Friday, March 10, 2006

Calvinist and Quaker

I've been a little busy . . . but I'm back, at least for today.

Some have thought it odd that I left a reformed, indeed, reformational, college to teach at a Quaker school. Truth be told, from a practical standpoint, there's lots of overlap. For that reason, my reformational perspective is welcome on campus as evidenced by the following articles:

My experience in general at GFU and in this particular instance reinforces my conviction that reformed and reformational believers spend too much time talking to (and arguing with) each other and not enought time engaging other believers. The trick, I think, isn't to try to lay out all the reformational groundwork before getting on to other matters, but to start with scripture, the common source of wisdom and knowledge for all believers (no matter how different they may read and interpret that scripture).

This concern inspired my response to Al Wolters' "What is to be done" piece published in the print version of Comment this past December:

Throughout Al Wolters’ essay, we find an emphasis upon Scripture and upon the Creation Order. Here, I think, we find the foundation upon which Neo-Calvinists can pursue an ecumenical embrace of their philosophy. I have long been troubled by the unwillingness or inability (or both) of many Reformational thinkers to share their vision with, well, those who aren’t Dutch or Christian Reformed or both. But I acknowledge the great difficulties in doing so. Speaking of modal aspects, sphere sovereignty, law and subject side, meaning-nucleus, and so forth, usually leaves the uninitiated Christian confused.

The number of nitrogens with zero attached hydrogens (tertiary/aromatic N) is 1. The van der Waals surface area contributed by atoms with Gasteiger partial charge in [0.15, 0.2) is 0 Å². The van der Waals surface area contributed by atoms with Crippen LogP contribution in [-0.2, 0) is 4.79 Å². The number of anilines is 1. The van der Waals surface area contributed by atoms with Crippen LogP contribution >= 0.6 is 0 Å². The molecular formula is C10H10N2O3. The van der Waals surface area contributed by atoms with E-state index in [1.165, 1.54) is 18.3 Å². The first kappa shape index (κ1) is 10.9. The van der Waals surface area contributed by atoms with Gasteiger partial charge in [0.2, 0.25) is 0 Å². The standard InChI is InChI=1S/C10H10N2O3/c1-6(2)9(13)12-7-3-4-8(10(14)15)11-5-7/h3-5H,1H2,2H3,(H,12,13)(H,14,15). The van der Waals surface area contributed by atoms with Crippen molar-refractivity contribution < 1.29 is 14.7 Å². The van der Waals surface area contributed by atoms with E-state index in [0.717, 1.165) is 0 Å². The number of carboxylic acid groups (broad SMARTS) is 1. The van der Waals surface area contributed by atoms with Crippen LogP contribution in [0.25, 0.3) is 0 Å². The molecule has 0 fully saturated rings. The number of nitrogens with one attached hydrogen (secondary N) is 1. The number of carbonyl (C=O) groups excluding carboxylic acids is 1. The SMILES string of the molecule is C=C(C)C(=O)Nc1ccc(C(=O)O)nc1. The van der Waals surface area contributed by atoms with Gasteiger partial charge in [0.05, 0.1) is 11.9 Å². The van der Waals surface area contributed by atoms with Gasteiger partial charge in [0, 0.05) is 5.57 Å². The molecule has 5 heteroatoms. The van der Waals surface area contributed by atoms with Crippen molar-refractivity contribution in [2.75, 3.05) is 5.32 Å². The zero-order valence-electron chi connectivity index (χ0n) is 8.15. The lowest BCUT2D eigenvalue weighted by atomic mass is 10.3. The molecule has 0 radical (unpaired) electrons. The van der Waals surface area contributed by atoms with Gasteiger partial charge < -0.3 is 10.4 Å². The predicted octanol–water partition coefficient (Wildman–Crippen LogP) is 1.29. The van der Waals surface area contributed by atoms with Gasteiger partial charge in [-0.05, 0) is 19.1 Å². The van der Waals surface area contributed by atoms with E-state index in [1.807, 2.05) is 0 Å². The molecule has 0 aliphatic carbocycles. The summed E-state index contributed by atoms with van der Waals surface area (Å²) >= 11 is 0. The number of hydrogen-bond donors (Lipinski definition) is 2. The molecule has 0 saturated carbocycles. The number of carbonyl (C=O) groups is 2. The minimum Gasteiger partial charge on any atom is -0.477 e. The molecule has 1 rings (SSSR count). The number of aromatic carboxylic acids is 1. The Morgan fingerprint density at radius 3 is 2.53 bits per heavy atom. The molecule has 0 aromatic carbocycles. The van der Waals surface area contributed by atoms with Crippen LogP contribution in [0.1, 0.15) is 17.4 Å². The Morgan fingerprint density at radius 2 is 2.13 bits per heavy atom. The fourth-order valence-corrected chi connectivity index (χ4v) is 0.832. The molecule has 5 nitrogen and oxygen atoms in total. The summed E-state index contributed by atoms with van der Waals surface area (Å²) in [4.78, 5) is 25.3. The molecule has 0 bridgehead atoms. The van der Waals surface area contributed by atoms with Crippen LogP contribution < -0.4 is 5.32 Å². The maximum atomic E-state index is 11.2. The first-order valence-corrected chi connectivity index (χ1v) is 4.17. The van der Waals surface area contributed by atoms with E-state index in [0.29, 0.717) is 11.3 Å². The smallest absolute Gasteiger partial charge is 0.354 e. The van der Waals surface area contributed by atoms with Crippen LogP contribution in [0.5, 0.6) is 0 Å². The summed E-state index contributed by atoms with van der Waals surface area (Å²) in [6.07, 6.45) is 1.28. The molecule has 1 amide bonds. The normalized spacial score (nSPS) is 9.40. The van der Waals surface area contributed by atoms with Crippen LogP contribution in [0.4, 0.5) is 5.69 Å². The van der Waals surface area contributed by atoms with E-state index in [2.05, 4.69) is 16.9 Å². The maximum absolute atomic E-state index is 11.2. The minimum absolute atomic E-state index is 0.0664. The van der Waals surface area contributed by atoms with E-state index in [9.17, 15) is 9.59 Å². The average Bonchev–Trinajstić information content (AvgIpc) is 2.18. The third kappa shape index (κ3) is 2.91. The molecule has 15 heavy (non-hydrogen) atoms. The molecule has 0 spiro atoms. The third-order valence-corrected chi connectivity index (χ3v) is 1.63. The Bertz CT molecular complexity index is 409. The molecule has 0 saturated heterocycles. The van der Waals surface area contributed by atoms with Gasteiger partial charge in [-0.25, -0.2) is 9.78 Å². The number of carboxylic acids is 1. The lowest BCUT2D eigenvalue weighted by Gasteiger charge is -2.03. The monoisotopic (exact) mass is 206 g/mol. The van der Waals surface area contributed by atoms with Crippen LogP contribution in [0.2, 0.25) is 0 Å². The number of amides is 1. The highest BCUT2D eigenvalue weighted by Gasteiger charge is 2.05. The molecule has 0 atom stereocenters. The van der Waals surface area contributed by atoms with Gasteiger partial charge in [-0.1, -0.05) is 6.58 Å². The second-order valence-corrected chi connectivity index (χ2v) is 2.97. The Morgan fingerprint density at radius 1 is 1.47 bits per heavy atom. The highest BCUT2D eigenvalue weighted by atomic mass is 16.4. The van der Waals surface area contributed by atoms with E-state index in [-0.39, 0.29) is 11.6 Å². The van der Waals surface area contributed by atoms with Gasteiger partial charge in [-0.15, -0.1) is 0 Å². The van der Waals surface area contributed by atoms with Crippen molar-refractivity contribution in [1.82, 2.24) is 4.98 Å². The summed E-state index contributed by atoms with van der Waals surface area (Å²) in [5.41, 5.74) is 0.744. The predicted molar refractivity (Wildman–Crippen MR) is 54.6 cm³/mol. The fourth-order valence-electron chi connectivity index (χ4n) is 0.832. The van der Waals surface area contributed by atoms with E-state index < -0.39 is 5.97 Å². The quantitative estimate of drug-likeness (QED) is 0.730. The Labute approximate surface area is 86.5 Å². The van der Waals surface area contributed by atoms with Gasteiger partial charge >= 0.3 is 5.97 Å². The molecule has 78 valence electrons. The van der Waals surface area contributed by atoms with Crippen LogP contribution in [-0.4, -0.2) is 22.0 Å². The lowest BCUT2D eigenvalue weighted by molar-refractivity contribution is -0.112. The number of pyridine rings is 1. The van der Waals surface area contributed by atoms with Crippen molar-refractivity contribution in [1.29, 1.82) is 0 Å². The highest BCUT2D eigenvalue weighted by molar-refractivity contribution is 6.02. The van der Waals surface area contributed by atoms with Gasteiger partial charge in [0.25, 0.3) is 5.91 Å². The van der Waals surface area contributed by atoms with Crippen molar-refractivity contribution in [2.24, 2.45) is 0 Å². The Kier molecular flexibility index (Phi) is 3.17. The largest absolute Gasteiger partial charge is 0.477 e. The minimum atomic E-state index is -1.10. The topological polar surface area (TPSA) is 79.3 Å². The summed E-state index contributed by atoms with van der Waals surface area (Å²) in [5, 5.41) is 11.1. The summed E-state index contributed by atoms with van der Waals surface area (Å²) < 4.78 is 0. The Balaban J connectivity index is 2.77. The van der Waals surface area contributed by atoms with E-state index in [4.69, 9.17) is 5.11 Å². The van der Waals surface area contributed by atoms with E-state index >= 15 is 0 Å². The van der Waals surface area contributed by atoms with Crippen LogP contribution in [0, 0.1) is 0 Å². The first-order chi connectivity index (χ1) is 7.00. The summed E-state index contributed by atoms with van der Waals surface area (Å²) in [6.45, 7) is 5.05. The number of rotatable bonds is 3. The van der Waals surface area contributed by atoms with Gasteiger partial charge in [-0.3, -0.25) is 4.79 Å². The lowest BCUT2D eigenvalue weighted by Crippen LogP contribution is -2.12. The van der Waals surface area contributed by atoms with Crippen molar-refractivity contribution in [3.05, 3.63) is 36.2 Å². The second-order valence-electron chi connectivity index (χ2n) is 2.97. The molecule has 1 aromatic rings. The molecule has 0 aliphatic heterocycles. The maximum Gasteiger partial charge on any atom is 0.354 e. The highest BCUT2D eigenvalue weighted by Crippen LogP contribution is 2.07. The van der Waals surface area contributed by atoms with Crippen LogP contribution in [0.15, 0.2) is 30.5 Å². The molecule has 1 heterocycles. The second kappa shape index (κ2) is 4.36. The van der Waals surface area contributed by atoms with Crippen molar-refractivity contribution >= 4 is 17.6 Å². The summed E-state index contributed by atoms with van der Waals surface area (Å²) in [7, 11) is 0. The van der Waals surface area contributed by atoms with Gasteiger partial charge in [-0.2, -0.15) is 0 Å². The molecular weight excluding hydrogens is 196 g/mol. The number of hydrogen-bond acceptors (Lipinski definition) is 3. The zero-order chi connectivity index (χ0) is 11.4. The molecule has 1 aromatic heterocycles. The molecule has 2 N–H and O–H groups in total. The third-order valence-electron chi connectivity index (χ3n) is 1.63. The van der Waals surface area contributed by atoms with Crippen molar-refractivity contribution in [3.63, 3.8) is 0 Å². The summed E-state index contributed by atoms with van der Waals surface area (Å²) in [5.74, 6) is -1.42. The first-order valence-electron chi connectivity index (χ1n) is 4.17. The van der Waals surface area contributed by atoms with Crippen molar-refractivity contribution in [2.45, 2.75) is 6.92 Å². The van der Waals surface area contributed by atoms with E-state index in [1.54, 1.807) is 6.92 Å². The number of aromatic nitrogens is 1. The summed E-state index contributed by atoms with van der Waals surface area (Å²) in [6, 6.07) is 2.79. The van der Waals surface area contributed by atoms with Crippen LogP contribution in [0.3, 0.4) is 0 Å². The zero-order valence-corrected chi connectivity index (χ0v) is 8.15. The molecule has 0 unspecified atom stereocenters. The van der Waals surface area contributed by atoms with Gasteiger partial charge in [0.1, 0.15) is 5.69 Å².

“True ecumenicity,” writes Wolters, “will always depend on biblical . . . rootedness.” And indeed, it is Scripture which opens up to us the Creation Order. The authority of Scripture is also a point which Neo-Calvinists share, at least on the surface, with many of their Christian brethren. I was recently asked by a group of students on my campus to share with them “the Biblical basis for justice.” This group had just formed, calling themselves Quaere Verum (seek the truth). Mostly of Evangelical background or persuasion, they nevertheless recognized that their faith meant more than “worship and evangelism,” as one of them put it. So I joined their meeting and opened the Scriptures for them saying that Christians too often read their Bible from the perspective of the Fall and not from (the Biblically revealed) perspective of the Creation Order. From there I was able to highlight Scripture’s emphasis on our creational calling as human beings, God’s ongoing concern for His creation, the Creation’s own corruption by evil, and the responsibility of God’s people to fulfill their task as God’s image bearers and empowered through Christ’s redemptive work. This was certainly new to them, but it was clear that they began to see the world through new eyes. One student said she found it “refreshing, inspiring, and encouraging . . . because it addressed so much of what I have been struggling to understand on my own.” I can’t say that during my short presentation I turned them into Neo-Calvinists, but I can say that by turning to Scripture, I helped them begin to see the importance of the Creation Order and the radical implications for Christian living.